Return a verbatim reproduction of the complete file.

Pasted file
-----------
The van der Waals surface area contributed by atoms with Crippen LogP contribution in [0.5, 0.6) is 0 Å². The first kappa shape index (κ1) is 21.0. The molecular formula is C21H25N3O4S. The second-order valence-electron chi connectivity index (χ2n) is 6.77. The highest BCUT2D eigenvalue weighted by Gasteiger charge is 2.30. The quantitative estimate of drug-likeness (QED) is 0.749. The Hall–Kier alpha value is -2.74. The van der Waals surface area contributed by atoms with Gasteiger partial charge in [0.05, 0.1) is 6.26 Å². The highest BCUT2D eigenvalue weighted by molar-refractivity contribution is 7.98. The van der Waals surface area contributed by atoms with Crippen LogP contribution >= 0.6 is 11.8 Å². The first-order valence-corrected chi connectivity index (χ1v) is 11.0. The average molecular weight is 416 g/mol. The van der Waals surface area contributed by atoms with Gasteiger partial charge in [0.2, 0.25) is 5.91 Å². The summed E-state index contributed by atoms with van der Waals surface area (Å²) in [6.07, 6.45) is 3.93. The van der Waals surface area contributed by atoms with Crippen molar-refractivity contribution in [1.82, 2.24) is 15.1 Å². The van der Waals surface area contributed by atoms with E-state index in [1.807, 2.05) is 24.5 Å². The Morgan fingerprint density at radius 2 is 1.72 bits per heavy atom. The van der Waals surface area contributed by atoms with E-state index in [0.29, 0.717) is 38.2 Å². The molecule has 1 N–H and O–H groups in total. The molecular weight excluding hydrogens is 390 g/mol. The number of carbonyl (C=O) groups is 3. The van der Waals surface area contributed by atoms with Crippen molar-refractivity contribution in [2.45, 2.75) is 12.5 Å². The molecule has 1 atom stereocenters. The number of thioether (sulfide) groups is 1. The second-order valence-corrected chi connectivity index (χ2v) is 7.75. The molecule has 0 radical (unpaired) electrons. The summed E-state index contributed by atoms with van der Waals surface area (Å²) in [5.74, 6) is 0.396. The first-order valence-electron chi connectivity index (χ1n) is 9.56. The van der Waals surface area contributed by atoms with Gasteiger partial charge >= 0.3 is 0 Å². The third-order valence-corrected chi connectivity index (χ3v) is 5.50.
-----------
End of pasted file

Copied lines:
The van der Waals surface area contributed by atoms with Crippen LogP contribution in [0.5, 0.6) is 0 Å². The first kappa shape index (κ1) is 21.0. The molecular formula is C21H25N3O4S. The second-order valence-electron chi connectivity index (χ2n) is 6.77. The highest BCUT2D eigenvalue weighted by Gasteiger charge is 2.30. The quantitative estimate of drug-likeness (QED) is 0.749. The Hall–Kier alpha value is -2.74. The van der Waals surface area contributed by atoms with Gasteiger partial charge in [0.05, 0.1) is 6.26 Å². The highest BCUT2D eigenvalue weighted by molar-refractivity contribution is 7.98. The van der Waals surface area contributed by atoms with Crippen LogP contribution >= 0.6 is 11.8 Å². The first-order valence-corrected chi connectivity index (χ1v) is 11.0. The average molecular weight is 416 g/mol. The van der Waals surface area contributed by atoms with Gasteiger partial charge in [0.2, 0.25) is 5.91 Å². The summed E-state index contributed by atoms with van der Waals surface area (Å²) in [6.07, 6.45) is 3.93. The van der Waals surface area contributed by atoms with Crippen molar-refractivity contribution in [1.82, 2.24) is 15.1 Å². The van der Waals surface area contributed by atoms with E-state index in [1.807, 2.05) is 24.5 Å². The Morgan fingerprint density at radius 2 is 1.72 bits per heavy atom. The van der Waals surface area contributed by atoms with E-state index in [0.29, 0.717) is 38.2 Å². The molecule has 1 N–H and O–H groups in total. The molecular weight excluding hydrogens is 390 g/mol. The number of carbonyl (C=O) groups is 3. The van der Waals surface area contributed by atoms with Crippen molar-refractivity contribution in [2.45, 2.75) is 12.5 Å². The molecule has 1 atom stereocenters. The number of thioether (sulfide) groups is 1. The second-order valence-corrected chi connectivity index (χ2v) is 7.75. The molecule has 0 radical (unpaired) electrons. The summed E-state index contributed by atoms with van der Waals surface area (Å²) in [5.74, 6) is 0.396. The first-order valence-electron chi connectivity index (χ1n) is 9.56. The van der Waals surface area contributed by atoms with Gasteiger partial charge >= 0.3 is 0 Å². The third-order valence-corrected chi connectivity index (χ3v) is 5.50.